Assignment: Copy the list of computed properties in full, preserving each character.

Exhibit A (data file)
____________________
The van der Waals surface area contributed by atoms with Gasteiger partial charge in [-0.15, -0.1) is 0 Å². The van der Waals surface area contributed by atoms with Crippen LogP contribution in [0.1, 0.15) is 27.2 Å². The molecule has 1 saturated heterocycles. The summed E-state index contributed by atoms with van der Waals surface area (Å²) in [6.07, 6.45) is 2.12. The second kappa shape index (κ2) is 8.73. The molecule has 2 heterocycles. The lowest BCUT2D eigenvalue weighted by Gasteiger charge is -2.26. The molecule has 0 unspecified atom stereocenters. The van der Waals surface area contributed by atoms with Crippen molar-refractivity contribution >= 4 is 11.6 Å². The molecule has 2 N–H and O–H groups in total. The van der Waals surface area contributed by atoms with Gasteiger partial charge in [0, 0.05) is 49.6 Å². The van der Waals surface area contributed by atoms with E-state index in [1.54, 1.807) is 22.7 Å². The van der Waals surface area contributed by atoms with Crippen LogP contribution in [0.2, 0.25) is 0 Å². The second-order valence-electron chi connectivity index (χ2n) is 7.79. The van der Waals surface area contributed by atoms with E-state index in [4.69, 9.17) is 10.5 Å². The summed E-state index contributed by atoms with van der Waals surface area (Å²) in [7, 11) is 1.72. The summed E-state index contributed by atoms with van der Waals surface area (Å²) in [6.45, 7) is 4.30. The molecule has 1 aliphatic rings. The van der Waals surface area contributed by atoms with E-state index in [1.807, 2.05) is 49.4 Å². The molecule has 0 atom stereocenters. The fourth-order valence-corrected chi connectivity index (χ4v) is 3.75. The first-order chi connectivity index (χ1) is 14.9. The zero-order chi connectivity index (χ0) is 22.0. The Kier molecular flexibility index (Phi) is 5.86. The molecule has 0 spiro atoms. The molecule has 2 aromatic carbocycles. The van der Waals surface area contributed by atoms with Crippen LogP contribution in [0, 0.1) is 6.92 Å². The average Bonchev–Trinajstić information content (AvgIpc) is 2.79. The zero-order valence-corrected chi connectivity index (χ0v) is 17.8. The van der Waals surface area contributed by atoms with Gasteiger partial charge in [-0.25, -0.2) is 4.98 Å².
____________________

The van der Waals surface area contributed by atoms with Gasteiger partial charge in [-0.15, -0.1) is 0 Å². The van der Waals surface area contributed by atoms with Crippen LogP contribution in [0.1, 0.15) is 27.2 Å². The molecule has 1 saturated heterocycles. The summed E-state index contributed by atoms with van der Waals surface area (Å²) in [6.07, 6.45) is 2.12. The second kappa shape index (κ2) is 8.73. The molecule has 2 heterocycles. The lowest BCUT2D eigenvalue weighted by Gasteiger charge is -2.26. The molecule has 0 unspecified atom stereocenters. The van der Waals surface area contributed by atoms with Crippen molar-refractivity contribution >= 4 is 11.6 Å². The molecule has 2 N–H and O–H groups in total. The van der Waals surface area contributed by atoms with Gasteiger partial charge in [0, 0.05) is 49.6 Å². The van der Waals surface area contributed by atoms with E-state index in [1.54, 1.807) is 22.7 Å². The van der Waals surface area contributed by atoms with Crippen LogP contribution in [0.2, 0.25) is 0 Å². The second-order valence-electron chi connectivity index (χ2n) is 7.79. The van der Waals surface area contributed by atoms with E-state index in [4.69, 9.17) is 10.5 Å². The summed E-state index contributed by atoms with van der Waals surface area (Å²) in [7, 11) is 1.72. The summed E-state index contributed by atoms with van der Waals surface area (Å²) in [6.45, 7) is 4.30. The molecule has 1 aliphatic rings. The van der Waals surface area contributed by atoms with E-state index in [1.807, 2.05) is 49.4 Å². The molecule has 0 atom stereocenters. The fourth-order valence-corrected chi connectivity index (χ4v) is 3.75. The first-order chi connectivity index (χ1) is 14.9. The zero-order chi connectivity index (χ0) is 22.0. The Kier molecular flexibility index (Phi) is 5.86. The molecule has 0 spiro atoms. The molecule has 2 aromatic carbocycles. The van der Waals surface area contributed by atoms with Crippen LogP contribution in [0, 0.1) is 6.92 Å². The average Bonchev–Trinajstić information content (AvgIpc) is 2.79. The zero-order valence-corrected chi connectivity index (χ0v) is 17.8. The van der Waals surface area contributed by atoms with Gasteiger partial charge in [-0.25, -0.2) is 4.98 Å².